Missing Form Label – Site Search example

WAVE interface with missing form label

Summary: Real world example on the Missing Form Label Error found on a site search form and possible solution.

You can review what this means technically and the impact inside of our Icon dictionary. Today I am only looking at this from the perspective of a common Missing Form Label found in the wild.

Example Site Search

In this common example found on a business blog the search box is in the header. The search input contains a submit button that is an icon of a magnifying glass.

The HTML with a text input and a submit button, they are both styled with the submit button hiding the text and adding a background image:

<input type="text" name="search">
<input type="submit" value="Search">

WAVE has flagged this an accessibility error of Missing Form Label because the input doesn’t have an associated label. When a screen reader user navigates to this input they won’t be read anything. There is no content associated with this input.

To understand what this input is for they would have to navigate forward or backward to try and get context on what this input means. If it was a more complex form this might be impossible. Either way the solution is simple enough, add a label associated with the search input.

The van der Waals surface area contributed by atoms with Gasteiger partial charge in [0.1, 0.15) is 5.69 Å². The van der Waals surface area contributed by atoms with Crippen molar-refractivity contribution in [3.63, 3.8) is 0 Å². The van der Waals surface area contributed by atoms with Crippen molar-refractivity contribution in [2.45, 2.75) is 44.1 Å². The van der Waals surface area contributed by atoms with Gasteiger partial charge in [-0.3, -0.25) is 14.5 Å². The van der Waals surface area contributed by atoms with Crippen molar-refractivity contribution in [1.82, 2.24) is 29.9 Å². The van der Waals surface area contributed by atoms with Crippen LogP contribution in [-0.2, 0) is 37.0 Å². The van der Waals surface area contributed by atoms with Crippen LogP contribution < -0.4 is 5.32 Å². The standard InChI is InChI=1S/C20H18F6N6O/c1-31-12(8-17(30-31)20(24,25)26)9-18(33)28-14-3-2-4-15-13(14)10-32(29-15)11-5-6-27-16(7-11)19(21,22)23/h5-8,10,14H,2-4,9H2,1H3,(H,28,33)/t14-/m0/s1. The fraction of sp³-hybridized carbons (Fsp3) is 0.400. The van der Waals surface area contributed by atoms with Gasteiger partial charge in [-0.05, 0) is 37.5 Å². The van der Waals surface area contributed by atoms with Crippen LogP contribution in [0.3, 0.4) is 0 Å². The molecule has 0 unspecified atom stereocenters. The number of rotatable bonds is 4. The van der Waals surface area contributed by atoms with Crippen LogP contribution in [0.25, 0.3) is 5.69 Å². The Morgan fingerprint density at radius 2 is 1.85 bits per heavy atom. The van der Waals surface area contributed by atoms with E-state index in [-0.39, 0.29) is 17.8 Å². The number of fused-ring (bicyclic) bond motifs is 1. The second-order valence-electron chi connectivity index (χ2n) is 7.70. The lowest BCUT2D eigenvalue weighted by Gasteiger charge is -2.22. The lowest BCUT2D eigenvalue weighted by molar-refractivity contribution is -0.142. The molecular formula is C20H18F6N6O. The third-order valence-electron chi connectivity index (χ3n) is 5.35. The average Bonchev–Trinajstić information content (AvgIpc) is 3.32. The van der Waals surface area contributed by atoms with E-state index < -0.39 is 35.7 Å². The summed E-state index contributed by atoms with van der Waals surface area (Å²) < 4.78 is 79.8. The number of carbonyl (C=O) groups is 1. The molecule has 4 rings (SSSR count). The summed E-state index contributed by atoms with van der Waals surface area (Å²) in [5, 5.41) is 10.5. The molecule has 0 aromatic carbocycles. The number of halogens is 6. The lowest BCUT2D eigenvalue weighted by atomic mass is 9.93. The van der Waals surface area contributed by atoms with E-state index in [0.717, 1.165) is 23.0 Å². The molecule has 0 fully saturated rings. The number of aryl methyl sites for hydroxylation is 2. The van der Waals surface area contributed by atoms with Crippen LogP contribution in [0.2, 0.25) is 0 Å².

Because there is a visible search button for sighted users it can be appropriate to have a hidden label and still be accessible. This is a common solution for site searches and won’t impact the design. There are multiple methods to do this, in this example I added a standard html label and hid it visually.


<label for="siteSearch" class="sr-only">Search</label>
<input type="text" name="search" id="siteSearch>
<input type="submit" value="Search">

If you were using Bootstrap you don’t need to do anything else, if not you will need to add some CSS to hide the label visually:


With this change this is no longer flagged by WAVE or Pope Tech as an error and the search is now accessible to screen reader users.

If you want to take a deeper dive into this use case and possible solutions, WebAIM has a great article on Creating Accessible forms – Advanced form labeling.

Important things to consider

Keep in mind that having a hidden label isn’t a good solution for most form controls. There needs to be a visual understanding of what the input is for sighted users as well as the programmatic one for screen reader users. Also a visible label increases the area you can use to click on an input and benefits users including those with motor disabilities.


In a site search specifically we will commonly see a placeholder attribute used in place of a label. This is not a suitable label and shouldn’t be use in place of a label. All screen readers won’t read the placeholder. It also disappears when a the input has a value or a user is typing. If you want a deep dive on placeholders and accessibility check out the W3C wiki on this topic.

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